What is Nanotechnology?

Nanotechnology is a relatively new science and is the building of molecular structures, atom by atom. It involves altering and manipulating structures of atoms at the 'nano scale'. The prefix 'Nano' comes from the Greek word which means"dwarf". The term is fitting as the nanometer (nm) is one billionth of a conventional metre (m). Although this field of science is fairly new, it has been unknowingly used throughout history in ceramics and glass making [Refer to 'History' page]. However what has changed recently is an explosion in our ability to image, engineer and manipulate systems in the nanometer scale.

It is important to understand just how small the molecular level is, the diagram below shows this in relation to other known objects.

Source: http://www.nanofolio.org/win/index.php

Why is the smaller 'Nanotechnology' better than anything before?

An Atom
Nanotechnology is a useful science it gives us the capability to build structures 'atom by atom', which opens up the possible creation of never before possible devices (Refer to other pages for a more in-depth study of these new devices).  This new ability is destined to have an enormous impact in almost every aspect of our lives, foregoing any possible creation built on the larger 'micro scale' (which is only one millionth of a meter).


What is a 'nanoparticle'?

A Nanoparticle
A nanoparticle is unit that has a width ranging from a few nanometers (nm) to a couple of hundred. What is different about using particles at this size is because the properties of materials change as their size approaches the nanoscale.

The reason why these Nanoparticles are currently under intense scientific interest is because of the extensive possiblity for these tiny units to be used in a wide range of applications.


What are 'carbon nanotubes and how will they benefit society in the future?

A Carbon Nanotube
Carbon Nanotubes are hexagonally shaped tubes, which are composed of carbon atoms built at the nano-scale, which have exceptional properties. What is exciting the scientists about this new innovation is that they are around 100 times stronger than steel yet one-sixth of the weight.

Since different forms of the Carbon Nanotube are excellent conductors there is a big future for them especially in the realm of computers and electronics. Also they hold great promise as they can very easily penetrate membranes (such as in cell walls), therefore those properties are currently being exploited in the medical field, to be used for drug delivery.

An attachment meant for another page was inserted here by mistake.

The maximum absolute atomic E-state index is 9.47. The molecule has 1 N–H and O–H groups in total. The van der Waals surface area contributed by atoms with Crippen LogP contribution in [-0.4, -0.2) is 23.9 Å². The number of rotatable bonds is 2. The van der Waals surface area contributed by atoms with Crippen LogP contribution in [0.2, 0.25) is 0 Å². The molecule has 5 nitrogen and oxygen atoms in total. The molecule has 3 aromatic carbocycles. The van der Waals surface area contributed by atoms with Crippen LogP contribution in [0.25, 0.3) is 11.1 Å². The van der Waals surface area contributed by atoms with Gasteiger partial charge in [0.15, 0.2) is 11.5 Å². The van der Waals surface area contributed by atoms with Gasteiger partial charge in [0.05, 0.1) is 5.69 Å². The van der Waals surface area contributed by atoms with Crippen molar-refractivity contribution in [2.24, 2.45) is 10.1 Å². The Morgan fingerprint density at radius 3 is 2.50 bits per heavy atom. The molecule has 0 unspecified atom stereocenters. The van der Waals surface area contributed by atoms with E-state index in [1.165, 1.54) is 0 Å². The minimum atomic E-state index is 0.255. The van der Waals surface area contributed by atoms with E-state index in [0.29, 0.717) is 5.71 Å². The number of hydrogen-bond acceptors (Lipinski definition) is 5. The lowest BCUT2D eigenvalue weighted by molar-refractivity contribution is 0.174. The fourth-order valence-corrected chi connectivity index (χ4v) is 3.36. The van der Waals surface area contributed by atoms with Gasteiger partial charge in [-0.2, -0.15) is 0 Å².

What type of tools are involved with using nanotechnology?

An Atomic Force Microscopy
Therer are two chief devices that are being used in nanotechnology in order to see and manipulate the nanoparticles.

The first is the 'Atomic Force Microscopy' (or AFM as featured in diagram) is a a very high-resolution type of 'scanning probe microscopy' meaning that it can take images of atoms on the nanometer. One of the strongest advantages of using a AFM is the fact that it can take images on virtually any type of surface from ceramics and composites to biological samples.

The second is the 'Scanning Tunneling Microscopy' (or STM) which is a power type of electrons microscopy that shows three-dimensional images of a sample at the atomic level. A down-side to the use of the STM is it can only be used at temperatures from 0 degrees to 100 and only in a 'ultra high vacuum'.


What is Nanotechnology currently worth?

Nanotechnology is now an ever growing industry and is subsequently making money all over the world. In 2009 the global market for nanotechnology was worth $11.67 billion and it is now forecasted that by 2015 the market will be worth around $26 billion. Nanotechnology is growing at an annual rate of 11.1% from sale revenues. In a 2009 report "Nanotechnology: A Realistic Market Assessment" by an analyst firm BCC Research, it was found that 'the largest nanotechnology segments in 2009 were nanomaterials, with sales reaching $9 billion in 2009. This is expected to grow to more than $19 billion in 2015. Sales of nanotools, meanwhile, will experience high growth. From a total market revenue of $2.6 billion in 2009, the nanotools segment will increase at a 3.3% CAGR to reach a value of $6,812.5 million in 2015.'
Source: http://www.pcb007.com/pages/zone.cgi?a=70401&artpg=1&topic=0


How will Nanotechnology change the way we live?

The main purpose of this blog is to inform you of all the different ways (or fields) that nanotechnology will impact on your life in the future. This blog provides you with background information on all the general aspects about the study of nanotechnology, in order for you to gain a full understanding of what is happening and what will happen with nanotechnology. Click on 'Sum-Up' page for more detailed conclusion for this question.